Part I Overview Information   


Department of Health and Human Services

Participating Organizations
National Institutes of Health (NIH), (http://www.nih.gov)

Components of Participating Organizations
National Human Genome Research Institute (NHGRI),  (http://www.nhgri.nih.gov)

Title: 1000 Genomes Project Data Processing (U01)

Announcement Type
New

Request For Applications (RFA) Number:  RFA-HG-09-001

Catalog of Federal Domestic Assistance Number(s)
93.172

Key Dates  
Release Date: November 4, 2008  
Letters of Intent Receipt Date: December 12, 2008
Application Receipt Date: January 12, 2009
Peer Review Dates:  February-March, 2009
Council Review Date: May 2009
Earliest Anticipated Start Date: July 2009
Additional Information To Be Available Date (Url Activation Date): Not applicable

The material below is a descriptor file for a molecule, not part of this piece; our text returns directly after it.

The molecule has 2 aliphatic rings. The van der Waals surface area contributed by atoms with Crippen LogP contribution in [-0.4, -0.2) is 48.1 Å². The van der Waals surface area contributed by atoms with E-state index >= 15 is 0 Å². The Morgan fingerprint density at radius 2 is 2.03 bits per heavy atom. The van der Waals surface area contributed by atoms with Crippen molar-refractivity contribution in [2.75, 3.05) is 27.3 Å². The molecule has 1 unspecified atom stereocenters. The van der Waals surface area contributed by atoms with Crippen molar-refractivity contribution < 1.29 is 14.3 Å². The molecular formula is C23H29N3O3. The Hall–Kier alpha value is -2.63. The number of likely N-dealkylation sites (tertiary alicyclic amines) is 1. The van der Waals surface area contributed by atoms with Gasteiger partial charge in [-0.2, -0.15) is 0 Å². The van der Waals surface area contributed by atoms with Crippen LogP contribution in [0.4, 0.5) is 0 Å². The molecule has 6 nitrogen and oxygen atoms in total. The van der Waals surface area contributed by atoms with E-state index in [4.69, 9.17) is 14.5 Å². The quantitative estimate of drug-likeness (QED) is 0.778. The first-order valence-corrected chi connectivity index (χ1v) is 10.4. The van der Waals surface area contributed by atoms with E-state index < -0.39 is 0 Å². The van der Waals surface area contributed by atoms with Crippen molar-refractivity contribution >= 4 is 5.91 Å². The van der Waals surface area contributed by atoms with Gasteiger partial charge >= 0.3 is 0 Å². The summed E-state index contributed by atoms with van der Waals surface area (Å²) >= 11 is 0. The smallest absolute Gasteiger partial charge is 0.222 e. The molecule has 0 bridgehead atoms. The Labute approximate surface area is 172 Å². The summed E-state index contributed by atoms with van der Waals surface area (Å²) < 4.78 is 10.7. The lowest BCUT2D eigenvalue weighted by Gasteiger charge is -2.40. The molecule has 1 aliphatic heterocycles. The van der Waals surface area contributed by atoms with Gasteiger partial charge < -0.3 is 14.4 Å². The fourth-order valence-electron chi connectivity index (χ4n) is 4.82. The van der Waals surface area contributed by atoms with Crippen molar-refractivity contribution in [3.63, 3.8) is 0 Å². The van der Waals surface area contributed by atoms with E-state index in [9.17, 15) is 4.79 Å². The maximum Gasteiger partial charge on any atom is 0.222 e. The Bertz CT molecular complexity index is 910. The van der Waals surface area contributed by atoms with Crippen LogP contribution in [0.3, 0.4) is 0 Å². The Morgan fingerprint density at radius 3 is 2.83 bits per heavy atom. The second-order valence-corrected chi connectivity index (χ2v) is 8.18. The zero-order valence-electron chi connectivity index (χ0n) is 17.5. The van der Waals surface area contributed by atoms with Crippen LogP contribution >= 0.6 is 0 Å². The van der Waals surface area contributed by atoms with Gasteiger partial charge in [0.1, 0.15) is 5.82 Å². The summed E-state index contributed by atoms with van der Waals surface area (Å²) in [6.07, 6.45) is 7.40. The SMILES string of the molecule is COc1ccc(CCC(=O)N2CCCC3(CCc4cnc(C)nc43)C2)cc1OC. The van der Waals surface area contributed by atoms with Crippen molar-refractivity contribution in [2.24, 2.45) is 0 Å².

Expiration Date: January 13, 2009

Due Dates for E.O. 12372

Not Applicable

Additional Overview Content

Executive Summary

Table of Contents


Part I Overview Information

Part II Full Text of Announcement

Section I. Funding Opportunity Description
1. Research Objectives

Section II. Award Information
1. Mechanism(s) of Support
2. Funds Available

Section III. Eligibility Information
1. Eligible Applicants
    A. Eligible Institutions
    B. Eligible Individuals
2.Cost Sharing or Matching
3. Other - Special Eligibility Criteria

Section IV. Application and Submission Information
1. Address to Request Application Information
2. Content and Form of Application Submission
3. Submission Dates and Times
    A. Receipt, Review and Anticipated Start Dates
         1. Letter of Intent
    B. Sending an Application to the NIH
    C. Application Processing
   D.  Application Assignment
4. Intergovernmental Review
5. Funding Restrictions
6. Other Submission Requirements and Information

Section V. Application Review Information
1. Criteria
2. Review and Selection Process
    A. Additional Review Criteria
    B. Additional Review Considerations
    C. Resource Sharing Plan(s)
3. Anticipated Announcement and Award Dates

Section VI. Award Administration Information
1. Award Notices
2. Administrative and National Policy Requirements